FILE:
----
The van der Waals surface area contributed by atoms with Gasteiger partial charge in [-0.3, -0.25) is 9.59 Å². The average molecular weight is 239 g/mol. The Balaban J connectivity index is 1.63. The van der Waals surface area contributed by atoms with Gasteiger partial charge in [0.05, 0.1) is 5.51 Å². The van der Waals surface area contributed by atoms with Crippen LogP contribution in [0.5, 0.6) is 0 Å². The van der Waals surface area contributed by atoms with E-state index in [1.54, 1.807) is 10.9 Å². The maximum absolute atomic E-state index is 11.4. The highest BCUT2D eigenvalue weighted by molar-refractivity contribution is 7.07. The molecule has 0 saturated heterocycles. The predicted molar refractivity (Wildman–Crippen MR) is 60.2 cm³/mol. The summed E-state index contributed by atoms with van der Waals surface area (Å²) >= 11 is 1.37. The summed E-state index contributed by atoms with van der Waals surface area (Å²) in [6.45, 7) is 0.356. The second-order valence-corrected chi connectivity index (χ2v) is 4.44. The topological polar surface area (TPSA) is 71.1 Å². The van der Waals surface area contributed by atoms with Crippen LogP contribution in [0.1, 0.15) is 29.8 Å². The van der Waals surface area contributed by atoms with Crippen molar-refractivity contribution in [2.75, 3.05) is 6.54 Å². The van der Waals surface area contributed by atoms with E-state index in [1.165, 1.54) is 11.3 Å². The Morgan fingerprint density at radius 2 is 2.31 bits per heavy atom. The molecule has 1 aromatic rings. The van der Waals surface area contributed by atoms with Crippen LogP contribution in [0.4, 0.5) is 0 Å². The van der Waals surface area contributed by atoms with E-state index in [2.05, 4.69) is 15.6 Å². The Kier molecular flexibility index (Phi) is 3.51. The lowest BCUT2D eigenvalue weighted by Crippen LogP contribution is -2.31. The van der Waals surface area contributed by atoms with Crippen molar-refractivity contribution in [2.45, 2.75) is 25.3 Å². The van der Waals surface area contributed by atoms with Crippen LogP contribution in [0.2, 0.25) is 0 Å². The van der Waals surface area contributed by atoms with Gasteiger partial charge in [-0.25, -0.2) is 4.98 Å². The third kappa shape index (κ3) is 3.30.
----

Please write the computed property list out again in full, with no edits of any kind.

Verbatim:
The van der Waals surface area contributed by atoms with Gasteiger partial charge in [-0.3, -0.25) is 9.59 Å². The average molecular weight is 239 g/mol. The Balaban J connectivity index is 1.63. The van der Waals surface area contributed by atoms with Gasteiger partial charge in [0.05, 0.1) is 5.51 Å². The van der Waals surface area contributed by atoms with Crippen LogP contribution in [0.5, 0.6) is 0 Å². The van der Waals surface area contributed by atoms with E-state index in [1.54, 1.807) is 10.9 Å². The maximum absolute atomic E-state index is 11.4. The highest BCUT2D eigenvalue weighted by molar-refractivity contribution is 7.07. The molecule has 0 saturated heterocycles. The predicted molar refractivity (Wildman–Crippen MR) is 60.2 cm³/mol. The summed E-state index contributed by atoms with van der Waals surface area (Å²) >= 11 is 1.37. The summed E-state index contributed by atoms with van der Waals surface area (Å²) in [6.45, 7) is 0.356. The second-order valence-corrected chi connectivity index (χ2v) is 4.44. The topological polar surface area (TPSA) is 71.1 Å². The van der Waals surface area contributed by atoms with Crippen LogP contribution in [0.1, 0.15) is 29.8 Å². The van der Waals surface area contributed by atoms with Crippen molar-refractivity contribution in [2.75, 3.05) is 6.54 Å². The van der Waals surface area contributed by atoms with E-state index in [1.165, 1.54) is 11.3 Å². The Morgan fingerprint density at radius 2 is 2.31 bits per heavy atom. The molecule has 1 aromatic rings. The van der Waals surface area contributed by atoms with Crippen LogP contribution in [0.4, 0.5) is 0 Å². The van der Waals surface area contributed by atoms with E-state index in [2.05, 4.69) is 15.6 Å². The Kier molecular flexibility index (Phi) is 3.51. The lowest BCUT2D eigenvalue weighted by Crippen LogP contribution is -2.31. The van der Waals surface area contributed by atoms with Crippen molar-refractivity contribution in [2.45, 2.75) is 25.3 Å². The van der Waals surface area contributed by atoms with Crippen LogP contribution in [0.2, 0.25) is 0 Å². The van der Waals surface area contributed by atoms with Gasteiger partial charge in [-0.25, -0.2) is 4.98 Å². The third kappa shape index (κ3) is 3.30.